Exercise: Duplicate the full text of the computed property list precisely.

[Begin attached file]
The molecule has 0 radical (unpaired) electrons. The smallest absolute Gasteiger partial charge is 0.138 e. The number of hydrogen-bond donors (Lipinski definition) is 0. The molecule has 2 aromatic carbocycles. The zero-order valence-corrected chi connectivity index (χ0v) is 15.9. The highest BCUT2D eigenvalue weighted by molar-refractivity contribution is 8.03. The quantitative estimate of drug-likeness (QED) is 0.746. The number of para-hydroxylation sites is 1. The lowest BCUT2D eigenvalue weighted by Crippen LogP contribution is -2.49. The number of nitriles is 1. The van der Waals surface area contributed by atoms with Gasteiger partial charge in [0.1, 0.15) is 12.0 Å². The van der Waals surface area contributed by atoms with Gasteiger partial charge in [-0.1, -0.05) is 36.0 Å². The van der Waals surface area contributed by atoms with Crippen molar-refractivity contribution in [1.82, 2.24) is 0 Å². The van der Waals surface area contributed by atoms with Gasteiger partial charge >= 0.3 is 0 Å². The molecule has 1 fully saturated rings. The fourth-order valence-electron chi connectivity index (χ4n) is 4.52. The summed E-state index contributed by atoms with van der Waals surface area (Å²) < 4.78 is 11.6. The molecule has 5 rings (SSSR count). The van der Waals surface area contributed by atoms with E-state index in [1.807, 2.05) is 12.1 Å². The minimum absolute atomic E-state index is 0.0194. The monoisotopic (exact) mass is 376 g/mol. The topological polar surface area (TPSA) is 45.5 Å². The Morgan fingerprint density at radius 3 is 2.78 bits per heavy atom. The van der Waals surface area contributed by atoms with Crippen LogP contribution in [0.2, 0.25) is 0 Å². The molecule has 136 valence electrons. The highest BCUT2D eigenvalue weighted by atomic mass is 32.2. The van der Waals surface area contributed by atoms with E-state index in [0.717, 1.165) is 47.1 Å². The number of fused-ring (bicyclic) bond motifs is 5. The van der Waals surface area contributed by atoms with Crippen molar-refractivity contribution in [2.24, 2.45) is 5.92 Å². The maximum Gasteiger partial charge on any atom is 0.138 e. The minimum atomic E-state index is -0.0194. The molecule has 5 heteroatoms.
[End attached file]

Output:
The molecule has 0 radical (unpaired) electrons. The smallest absolute Gasteiger partial charge is 0.138 e. The number of hydrogen-bond donors (Lipinski definition) is 0. The molecule has 2 aromatic carbocycles. The zero-order valence-corrected chi connectivity index (χ0v) is 15.9. The highest BCUT2D eigenvalue weighted by molar-refractivity contribution is 8.03. The quantitative estimate of drug-likeness (QED) is 0.746. The number of para-hydroxylation sites is 1. The lowest BCUT2D eigenvalue weighted by Crippen LogP contribution is -2.49. The number of nitriles is 1. The van der Waals surface area contributed by atoms with Gasteiger partial charge in [0.1, 0.15) is 12.0 Å². The van der Waals surface area contributed by atoms with Gasteiger partial charge in [-0.1, -0.05) is 36.0 Å². The van der Waals surface area contributed by atoms with Crippen molar-refractivity contribution in [1.82, 2.24) is 0 Å². The van der Waals surface area contributed by atoms with Gasteiger partial charge >= 0.3 is 0 Å². The molecule has 1 fully saturated rings. The fourth-order valence-electron chi connectivity index (χ4n) is 4.52. The summed E-state index contributed by atoms with van der Waals surface area (Å²) < 4.78 is 11.6. The molecule has 5 rings (SSSR count). The van der Waals surface area contributed by atoms with E-state index in [1.807, 2.05) is 12.1 Å². The minimum absolute atomic E-state index is 0.0194. The monoisotopic (exact) mass is 376 g/mol. The topological polar surface area (TPSA) is 45.5 Å². The Morgan fingerprint density at radius 3 is 2.78 bits per heavy atom. The van der Waals surface area contributed by atoms with Crippen LogP contribution in [0.2, 0.25) is 0 Å². The molecule has 136 valence electrons. The highest BCUT2D eigenvalue weighted by atomic mass is 32.2. The van der Waals surface area contributed by atoms with E-state index in [0.717, 1.165) is 47.1 Å². The number of fused-ring (bicyclic) bond motifs is 5. The van der Waals surface area contributed by atoms with Crippen molar-refractivity contribution in [2.24, 2.45) is 5.92 Å². The maximum Gasteiger partial charge on any atom is 0.138 e. The minimum atomic E-state index is -0.0194. The molecule has 5 heteroatoms.